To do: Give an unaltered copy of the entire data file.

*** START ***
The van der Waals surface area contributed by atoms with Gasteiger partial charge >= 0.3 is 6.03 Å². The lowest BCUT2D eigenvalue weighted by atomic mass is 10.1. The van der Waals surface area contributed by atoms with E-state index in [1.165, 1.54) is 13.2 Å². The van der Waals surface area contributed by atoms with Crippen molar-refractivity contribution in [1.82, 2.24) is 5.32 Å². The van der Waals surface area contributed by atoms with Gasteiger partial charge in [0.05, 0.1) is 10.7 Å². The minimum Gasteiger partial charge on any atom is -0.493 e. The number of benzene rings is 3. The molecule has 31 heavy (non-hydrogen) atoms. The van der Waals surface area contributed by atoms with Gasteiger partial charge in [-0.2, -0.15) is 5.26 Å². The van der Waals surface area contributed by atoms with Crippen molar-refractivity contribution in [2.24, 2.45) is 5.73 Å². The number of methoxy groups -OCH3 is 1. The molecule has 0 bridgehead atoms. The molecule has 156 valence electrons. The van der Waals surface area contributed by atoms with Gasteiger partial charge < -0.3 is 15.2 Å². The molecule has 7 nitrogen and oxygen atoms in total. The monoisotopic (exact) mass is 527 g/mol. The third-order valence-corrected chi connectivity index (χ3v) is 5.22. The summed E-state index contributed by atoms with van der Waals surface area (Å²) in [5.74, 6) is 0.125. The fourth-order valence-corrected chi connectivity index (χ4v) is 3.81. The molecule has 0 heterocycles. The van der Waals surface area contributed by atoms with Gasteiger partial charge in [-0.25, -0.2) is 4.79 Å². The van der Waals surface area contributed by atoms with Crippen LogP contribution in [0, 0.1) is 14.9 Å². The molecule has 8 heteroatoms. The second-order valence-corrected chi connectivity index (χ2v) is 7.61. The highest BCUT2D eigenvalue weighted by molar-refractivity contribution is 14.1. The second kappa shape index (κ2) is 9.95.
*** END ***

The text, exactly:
The van der Waals surface area contributed by atoms with Gasteiger partial charge >= 0.3 is 6.03 Å². The lowest BCUT2D eigenvalue weighted by atomic mass is 10.1. The van der Waals surface area contributed by atoms with E-state index in [1.165, 1.54) is 13.2 Å². The van der Waals surface area contributed by atoms with Crippen molar-refractivity contribution in [1.82, 2.24) is 5.32 Å². The van der Waals surface area contributed by atoms with Gasteiger partial charge in [0.05, 0.1) is 10.7 Å². The minimum Gasteiger partial charge on any atom is -0.493 e. The number of benzene rings is 3. The molecule has 31 heavy (non-hydrogen) atoms. The van der Waals surface area contributed by atoms with Gasteiger partial charge in [-0.2, -0.15) is 5.26 Å². The van der Waals surface area contributed by atoms with Crippen molar-refractivity contribution in [2.24, 2.45) is 5.73 Å². The number of methoxy groups -OCH3 is 1. The molecule has 0 bridgehead atoms. The molecule has 156 valence electrons. The van der Waals surface area contributed by atoms with Gasteiger partial charge < -0.3 is 15.2 Å². The molecule has 7 nitrogen and oxygen atoms in total. The monoisotopic (exact) mass is 527 g/mol. The third-order valence-corrected chi connectivity index (χ3v) is 5.22. The summed E-state index contributed by atoms with van der Waals surface area (Å²) in [5.74, 6) is 0.125. The fourth-order valence-corrected chi connectivity index (χ4v) is 3.81. The molecule has 0 heterocycles. The van der Waals surface area contributed by atoms with Gasteiger partial charge in [-0.25, -0.2) is 4.79 Å². The van der Waals surface area contributed by atoms with Crippen LogP contribution in [0, 0.1) is 14.9 Å². The molecule has 8 heteroatoms. The second-order valence-corrected chi connectivity index (χ2v) is 7.61. The highest BCUT2D eigenvalue weighted by molar-refractivity contribution is 14.1. The second kappa shape index (κ2) is 9.95.